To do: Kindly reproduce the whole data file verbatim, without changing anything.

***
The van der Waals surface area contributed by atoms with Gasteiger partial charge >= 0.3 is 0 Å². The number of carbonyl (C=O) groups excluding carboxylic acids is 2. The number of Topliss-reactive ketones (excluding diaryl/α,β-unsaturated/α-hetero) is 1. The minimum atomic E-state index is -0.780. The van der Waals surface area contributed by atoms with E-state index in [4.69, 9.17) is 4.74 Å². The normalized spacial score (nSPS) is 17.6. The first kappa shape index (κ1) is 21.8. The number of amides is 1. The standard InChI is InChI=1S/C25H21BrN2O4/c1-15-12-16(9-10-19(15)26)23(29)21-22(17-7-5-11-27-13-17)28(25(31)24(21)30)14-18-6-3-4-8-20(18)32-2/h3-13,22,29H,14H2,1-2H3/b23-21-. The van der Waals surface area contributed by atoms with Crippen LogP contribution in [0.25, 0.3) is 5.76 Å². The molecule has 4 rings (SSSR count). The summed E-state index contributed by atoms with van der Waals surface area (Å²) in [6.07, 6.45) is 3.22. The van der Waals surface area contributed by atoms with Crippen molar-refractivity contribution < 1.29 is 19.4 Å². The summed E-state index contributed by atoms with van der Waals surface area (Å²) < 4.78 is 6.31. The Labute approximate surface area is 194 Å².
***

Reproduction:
The van der Waals surface area contributed by atoms with Gasteiger partial charge >= 0.3 is 0 Å². The number of carbonyl (C=O) groups excluding carboxylic acids is 2. The number of Topliss-reactive ketones (excluding diaryl/α,β-unsaturated/α-hetero) is 1. The minimum atomic E-state index is -0.780. The van der Waals surface area contributed by atoms with E-state index in [4.69, 9.17) is 4.74 Å². The normalized spacial score (nSPS) is 17.6. The first kappa shape index (κ1) is 21.8. The number of amides is 1. The standard InChI is InChI=1S/C25H21BrN2O4/c1-15-12-16(9-10-19(15)26)23(29)21-22(17-7-5-11-27-13-17)28(25(31)24(21)30)14-18-6-3-4-8-20(18)32-2/h3-13,22,29H,14H2,1-2H3/b23-21-. The van der Waals surface area contributed by atoms with Crippen LogP contribution in [0.25, 0.3) is 5.76 Å². The molecule has 4 rings (SSSR count). The summed E-state index contributed by atoms with van der Waals surface area (Å²) in [6.07, 6.45) is 3.22. The van der Waals surface area contributed by atoms with Crippen molar-refractivity contribution < 1.29 is 19.4 Å². The summed E-state index contributed by atoms with van der Waals surface area (Å²) < 4.78 is 6.31. The Labute approximate surface area is 194 Å².